pre-mitochondrial electron transport

James O. McInerney Ph.D. jamm at nhm.ac.uk
Fri Apr 12 04:22:04 EST 1996


Hi,

The accepted (??) wisdom is that a proteobacterium became an 
endosymbiont of an early eukaryote and this led to the present day 
system.  The timing for this event has been suggested to have occurred 
after the splitting of some organisms (ie Giardia) from the rest of the 
eukaryotes (Giardia lacks mitochondria).

My question:

What did these early eukaryotes do for energy??  

We have some examples of eukaryotes (eg. T. vaginalis) that do not have 
mitochondria, but clearly their ancestors HAD mitochondria (sequence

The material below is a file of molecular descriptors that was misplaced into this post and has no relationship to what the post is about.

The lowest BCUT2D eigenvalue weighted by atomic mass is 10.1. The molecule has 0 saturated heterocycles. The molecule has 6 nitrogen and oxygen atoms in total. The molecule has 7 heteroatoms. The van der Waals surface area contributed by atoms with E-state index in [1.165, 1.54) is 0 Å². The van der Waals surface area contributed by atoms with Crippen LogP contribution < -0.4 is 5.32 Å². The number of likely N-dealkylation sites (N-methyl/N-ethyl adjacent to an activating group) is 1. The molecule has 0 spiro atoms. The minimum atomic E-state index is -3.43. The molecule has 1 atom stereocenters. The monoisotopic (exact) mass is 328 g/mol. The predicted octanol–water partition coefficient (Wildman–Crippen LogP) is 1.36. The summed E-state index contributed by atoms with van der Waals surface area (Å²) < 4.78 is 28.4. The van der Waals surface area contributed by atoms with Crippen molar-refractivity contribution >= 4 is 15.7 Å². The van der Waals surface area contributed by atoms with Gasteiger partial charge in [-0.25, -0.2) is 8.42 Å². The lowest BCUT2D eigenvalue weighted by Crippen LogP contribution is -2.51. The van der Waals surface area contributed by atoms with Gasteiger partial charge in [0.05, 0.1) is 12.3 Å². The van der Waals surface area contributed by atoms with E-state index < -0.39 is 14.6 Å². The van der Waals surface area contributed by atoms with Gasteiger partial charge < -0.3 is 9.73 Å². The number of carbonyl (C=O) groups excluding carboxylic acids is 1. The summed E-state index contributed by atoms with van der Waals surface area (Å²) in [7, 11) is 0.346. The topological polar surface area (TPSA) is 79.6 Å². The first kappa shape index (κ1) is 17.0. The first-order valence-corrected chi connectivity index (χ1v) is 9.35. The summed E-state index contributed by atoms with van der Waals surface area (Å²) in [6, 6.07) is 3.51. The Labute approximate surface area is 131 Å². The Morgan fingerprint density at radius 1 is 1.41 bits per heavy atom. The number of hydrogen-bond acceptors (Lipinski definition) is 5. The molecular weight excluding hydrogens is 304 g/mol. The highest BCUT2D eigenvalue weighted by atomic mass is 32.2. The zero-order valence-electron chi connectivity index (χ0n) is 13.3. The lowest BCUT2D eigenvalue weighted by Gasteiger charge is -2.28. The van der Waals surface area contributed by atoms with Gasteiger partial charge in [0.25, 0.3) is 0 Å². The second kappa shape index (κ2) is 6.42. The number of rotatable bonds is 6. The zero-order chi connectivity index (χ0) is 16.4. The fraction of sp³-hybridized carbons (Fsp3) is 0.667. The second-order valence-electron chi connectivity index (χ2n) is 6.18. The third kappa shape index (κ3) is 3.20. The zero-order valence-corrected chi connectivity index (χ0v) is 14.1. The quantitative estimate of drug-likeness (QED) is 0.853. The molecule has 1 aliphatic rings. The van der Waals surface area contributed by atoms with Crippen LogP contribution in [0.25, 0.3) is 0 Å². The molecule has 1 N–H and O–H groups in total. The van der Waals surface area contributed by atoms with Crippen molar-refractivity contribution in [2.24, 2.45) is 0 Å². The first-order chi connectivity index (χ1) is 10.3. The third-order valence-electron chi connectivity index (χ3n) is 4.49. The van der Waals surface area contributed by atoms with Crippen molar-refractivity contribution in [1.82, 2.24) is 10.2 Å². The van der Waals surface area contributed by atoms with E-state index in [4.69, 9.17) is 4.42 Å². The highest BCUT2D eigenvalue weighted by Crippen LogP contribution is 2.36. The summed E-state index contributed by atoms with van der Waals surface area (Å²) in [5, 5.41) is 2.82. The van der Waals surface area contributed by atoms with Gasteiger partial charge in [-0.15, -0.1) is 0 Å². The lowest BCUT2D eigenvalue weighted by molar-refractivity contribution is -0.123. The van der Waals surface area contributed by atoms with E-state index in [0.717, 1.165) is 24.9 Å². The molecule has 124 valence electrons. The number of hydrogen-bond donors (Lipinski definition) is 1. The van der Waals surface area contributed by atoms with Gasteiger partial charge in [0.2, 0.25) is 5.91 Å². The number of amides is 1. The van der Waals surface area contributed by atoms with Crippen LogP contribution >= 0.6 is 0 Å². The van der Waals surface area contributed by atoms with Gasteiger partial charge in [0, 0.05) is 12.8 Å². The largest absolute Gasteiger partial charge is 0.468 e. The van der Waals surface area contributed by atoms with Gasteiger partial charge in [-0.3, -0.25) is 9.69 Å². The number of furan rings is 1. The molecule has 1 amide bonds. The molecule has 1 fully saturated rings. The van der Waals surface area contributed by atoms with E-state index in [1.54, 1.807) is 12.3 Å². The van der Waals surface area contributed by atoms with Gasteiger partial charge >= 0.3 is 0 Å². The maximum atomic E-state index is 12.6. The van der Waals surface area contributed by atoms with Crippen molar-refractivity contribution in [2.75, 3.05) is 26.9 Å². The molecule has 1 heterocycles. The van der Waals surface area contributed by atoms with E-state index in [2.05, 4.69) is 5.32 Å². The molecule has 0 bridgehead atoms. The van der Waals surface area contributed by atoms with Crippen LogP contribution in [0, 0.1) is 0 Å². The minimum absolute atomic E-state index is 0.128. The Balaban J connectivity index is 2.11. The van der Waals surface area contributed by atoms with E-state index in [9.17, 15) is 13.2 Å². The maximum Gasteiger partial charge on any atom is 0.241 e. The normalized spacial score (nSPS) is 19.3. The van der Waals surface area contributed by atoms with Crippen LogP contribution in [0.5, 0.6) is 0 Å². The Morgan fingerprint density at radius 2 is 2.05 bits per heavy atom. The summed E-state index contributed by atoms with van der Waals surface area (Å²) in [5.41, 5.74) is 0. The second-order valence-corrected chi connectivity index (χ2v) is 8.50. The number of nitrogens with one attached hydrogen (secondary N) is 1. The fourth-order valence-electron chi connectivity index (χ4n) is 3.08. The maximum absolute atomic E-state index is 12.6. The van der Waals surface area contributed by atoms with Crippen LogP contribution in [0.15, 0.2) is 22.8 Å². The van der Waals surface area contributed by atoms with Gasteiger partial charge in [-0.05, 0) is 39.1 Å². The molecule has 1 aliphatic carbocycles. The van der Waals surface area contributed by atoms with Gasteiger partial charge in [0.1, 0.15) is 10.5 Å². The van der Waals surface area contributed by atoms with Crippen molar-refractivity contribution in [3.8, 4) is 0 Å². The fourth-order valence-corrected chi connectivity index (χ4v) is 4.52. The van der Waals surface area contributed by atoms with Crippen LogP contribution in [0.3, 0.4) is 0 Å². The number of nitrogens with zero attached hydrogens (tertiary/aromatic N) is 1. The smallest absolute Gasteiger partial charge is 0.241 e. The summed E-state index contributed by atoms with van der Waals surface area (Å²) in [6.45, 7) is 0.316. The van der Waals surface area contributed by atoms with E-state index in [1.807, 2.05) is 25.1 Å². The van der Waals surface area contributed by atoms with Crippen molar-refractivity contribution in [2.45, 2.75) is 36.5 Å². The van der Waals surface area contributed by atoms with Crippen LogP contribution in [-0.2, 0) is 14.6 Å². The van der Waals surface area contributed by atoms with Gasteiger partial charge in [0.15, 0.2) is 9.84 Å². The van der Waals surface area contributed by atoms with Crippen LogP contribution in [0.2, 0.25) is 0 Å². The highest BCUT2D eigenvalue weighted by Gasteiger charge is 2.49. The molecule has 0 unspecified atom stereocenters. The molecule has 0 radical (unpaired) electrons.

similarities of chromosomally-encoded genes to bacterial counterparts 
etc.).

How did pre-mitochondrial eukaryotes break down complex molecules into 
CO2 and H2O?
Are there eukaryotic mechanisms (not mitochondrially-encoded) that 
facilitate such processes?


Note 1: It's years since I took biochemistry classes!!
Note 2: I hope this msg fits into this newsgroup, I think maybe it does.
--
Dr. James O. McInerney Ph.D.        Phone/Voicemail: +44 171 938 9247
Senior Scientific Officer,          email:j.mcinerney at nhm.ac.uk
The Natural History Museum,         
Cromwell Road,
London SW7 5BD
UK
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